My first appointment in Houston was an 11am blood draw. My written instructions were to begin fasting at 7am the day of the appointment. I dutifully finished my sugar free red-bull at 6:45 and fantasized about all things pastry until 11. Unfortunately, the phlebotomist asked me if I'd been fasting and I gave her the details of my breakfast as mentioned previously. She made a face and informed me that my vial labels said I was to have fasted for between 12 and 16 hours. I told her what my instructions had been. She elected to speak to the head phlebotomist.

Phone calls were made and I was lectured by a woman sucking on a large piece of candy. It's hard to take anyone seriously when they're making slurping sounds. The lab said it was up to me. I clung to the fact that I had heeded my instructions and told them to get the blood. I was told yet again that the reading wouldn't be accurate and that it would be a waste. Since I knew what was being tested, I stuck to my guns. 16 vials of blood later, and I was released with a shake of the head.

Noon found me getting a bone density scan to evaluate any further bone loss. The good news is that I've made very small gains overall. 1pm was slated for a bone marrow aspiration. We were ahead of schedule, so Chris played video games while I knitted.

While we were waiting, I was seated next to a young woman and her friend. I'd have to guess they were in their very early twenties. The woman sitting close to me was wearing the kind of face mask available at hardware stores and usually worn to keep dust and debris out. I have to assume that she was wearing it to make her friend, who was obviously undergoing treatment, feel less conspicuous. You really have to love your friends and the lengths they will go to to cheer you up during your worst moments. They spoke loudly of the horrors of bone marrow biopsies and the pain that is inflicted. The patient's voice held a world weary tone that insinuated, been there, done that.

I'll only put a tip-toe onto the soap box for this one. If you're in a room full of people waiting to have similar procedures, the polite thing to do is not broadcast your negative opinion of what is about to happen to everyone. There may have been a few first-timers there who were already nervous and your graphic detail of the exquisite pain they were about to suffer probably didn't help reassure them of the necessity of the procedure.

I didn't chastise the young woman because I realize that we all deal with our circumstances differently. She may have been coping by acting the way she did. A quick glance around the waiting room showed that no one was actively paying attention to her, so I went back knitting. In case you google bone marrow biopsies, or aspirations, and you land at this post, here's my take on the procedure:

The worst part of it is the lidocaine injection. That's it. If you can survive getting numbing shots at the dentist, you will definitely breeze through this. If you're still worried about it, ask for conscious sedation. Your doctor will prescribe you ativan, or give you veracet for anxiety. We all have different thresholds for pain and the unknown. My threshold happens to be high. I have had so many bone marrow biopsies and aspirations that one of the technicians assisting with this one breathlessly asked how many I'd been through upon seeing the dimpled scars on both of my hips. I laughed and told him to count the pockmarks like tree rings. I know that I've had twenty-plus procedures. As for exact numbers, I couldn't tell you with any certainty. I have only had one bad procedure which was performed by a very petite woman who did not have the strength necessary to bore out a decent bone fragment. She eventually got it and I will never forget that day.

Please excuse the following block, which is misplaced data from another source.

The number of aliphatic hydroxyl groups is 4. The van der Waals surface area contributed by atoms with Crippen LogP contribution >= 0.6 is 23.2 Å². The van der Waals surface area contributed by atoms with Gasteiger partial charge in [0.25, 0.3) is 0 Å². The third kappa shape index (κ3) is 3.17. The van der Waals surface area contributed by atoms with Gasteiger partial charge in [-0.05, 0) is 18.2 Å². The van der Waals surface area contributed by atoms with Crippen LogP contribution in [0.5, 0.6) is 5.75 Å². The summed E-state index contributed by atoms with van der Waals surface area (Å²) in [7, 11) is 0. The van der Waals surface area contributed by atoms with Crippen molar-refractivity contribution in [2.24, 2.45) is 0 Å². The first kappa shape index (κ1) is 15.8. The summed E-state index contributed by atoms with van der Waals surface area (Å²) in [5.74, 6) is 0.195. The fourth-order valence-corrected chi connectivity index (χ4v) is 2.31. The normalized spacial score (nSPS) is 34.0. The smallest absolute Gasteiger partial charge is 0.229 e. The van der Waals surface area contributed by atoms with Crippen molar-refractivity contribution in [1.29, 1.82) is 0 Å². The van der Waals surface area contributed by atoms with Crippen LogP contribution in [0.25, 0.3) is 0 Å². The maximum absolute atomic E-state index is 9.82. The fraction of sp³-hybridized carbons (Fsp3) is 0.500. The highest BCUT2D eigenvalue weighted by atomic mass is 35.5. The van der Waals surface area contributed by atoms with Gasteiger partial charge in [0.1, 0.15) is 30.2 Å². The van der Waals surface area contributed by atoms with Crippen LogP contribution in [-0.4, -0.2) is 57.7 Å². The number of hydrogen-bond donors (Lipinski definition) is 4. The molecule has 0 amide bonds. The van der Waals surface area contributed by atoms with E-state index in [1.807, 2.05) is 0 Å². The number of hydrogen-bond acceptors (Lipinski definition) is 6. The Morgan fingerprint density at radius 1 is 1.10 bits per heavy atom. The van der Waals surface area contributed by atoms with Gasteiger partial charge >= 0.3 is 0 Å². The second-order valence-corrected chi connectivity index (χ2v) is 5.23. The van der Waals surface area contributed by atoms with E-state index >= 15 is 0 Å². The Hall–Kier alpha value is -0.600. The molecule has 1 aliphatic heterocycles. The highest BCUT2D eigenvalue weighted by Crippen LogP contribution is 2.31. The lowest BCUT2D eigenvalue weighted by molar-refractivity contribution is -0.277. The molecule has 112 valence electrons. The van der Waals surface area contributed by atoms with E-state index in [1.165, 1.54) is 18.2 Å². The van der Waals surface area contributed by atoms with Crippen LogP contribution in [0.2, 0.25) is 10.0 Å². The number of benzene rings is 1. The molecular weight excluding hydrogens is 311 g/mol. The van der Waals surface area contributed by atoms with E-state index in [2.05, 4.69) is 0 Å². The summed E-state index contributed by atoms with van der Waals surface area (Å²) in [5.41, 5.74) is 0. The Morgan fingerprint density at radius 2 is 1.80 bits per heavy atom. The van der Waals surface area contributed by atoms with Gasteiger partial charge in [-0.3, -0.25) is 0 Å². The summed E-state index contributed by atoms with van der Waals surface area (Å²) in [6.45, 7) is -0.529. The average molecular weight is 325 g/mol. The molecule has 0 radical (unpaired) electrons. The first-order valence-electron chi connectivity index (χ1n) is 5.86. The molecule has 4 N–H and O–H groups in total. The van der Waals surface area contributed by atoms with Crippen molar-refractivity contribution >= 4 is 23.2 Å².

There is a strange sucking sensation when the marrow is drawn out. I couldn't do an adequate job of describing it because there are no words descriptive enough. The best I can do is to tell you it's like being touched in a place that never sees the light of day. If the person performing the procedure is on their game, you'll be in and out in less than twenty minutes. My PA was fabulous and was done in fifteen. We chatted the entire time about the lack of minority donors on the bone marrow registry. She is of Vietnamese descent and will be hosting a bone marrow drive late in April. The world would be a better place filled with the kind of understanding she exuded.

Bottom line, when it comes to bone marrow biopsies, you're the boss. If you want sedation, ask for it to be arranged ahead of time. If you're only comfortable with a certain set of individuals doing the procedure, request them by name. Terry is one of my particular favorites, but is in constant demand. She will have you entertained the entire time she's fishing for liquid gold. If something doesn't feel right, say something. There's no need to suffer in silence.

My next appointment was at 1:30 to see my transplant doctor. The Stemcell transplant clinic was nearly standing room only. I think we got in around 2:45pm. I told Dr. K.'s PA about my increased bouts of skin and eye GvHD. She did a visual examination and filled Dr. K. in. Dr. K. came in and did her own examination and discussed my bloodwork numbers with us. For those that are interested, they are as follows:

WBC: 10.7 K/UL
RBC: 3.76 M/UL
HGB: 12.8 G/DL
PLT: 334 K/UL
ANC: 8.06 K/UL
ALC: 1.40 K/UL
AEC: 0.24 K/UL
ALK/PHOS: 235 IU/L
LDH: 569 IU/L
ALA/AMIN: 68 IU/L

I was more or less within normal ranges. My white blood cell count was high for me, but I have a valid explanation. That thing my digestive system does--you know, where it stops moving, was kicking off. My abdomen was swollen and I was on day two of now movement. My AlK/PHOS is still high, normal ranges are 38 IU/L-126 IU/L. Same goes for ALA/AMIN. Normal is 7 IU/L-56 IU/L. I'm so close. They checked my ferritin levels again. This is the amount of iron stored in your liver. I'm at 2939 NG/ML and normal is between 10 NG/ML-291 NG/ML. I'm not sweating it, because I know other patient's whose numbers are ten times worse than mine. Exjade was mentioned and discarded once again. Dr. K. wants to continue to wait and observe it.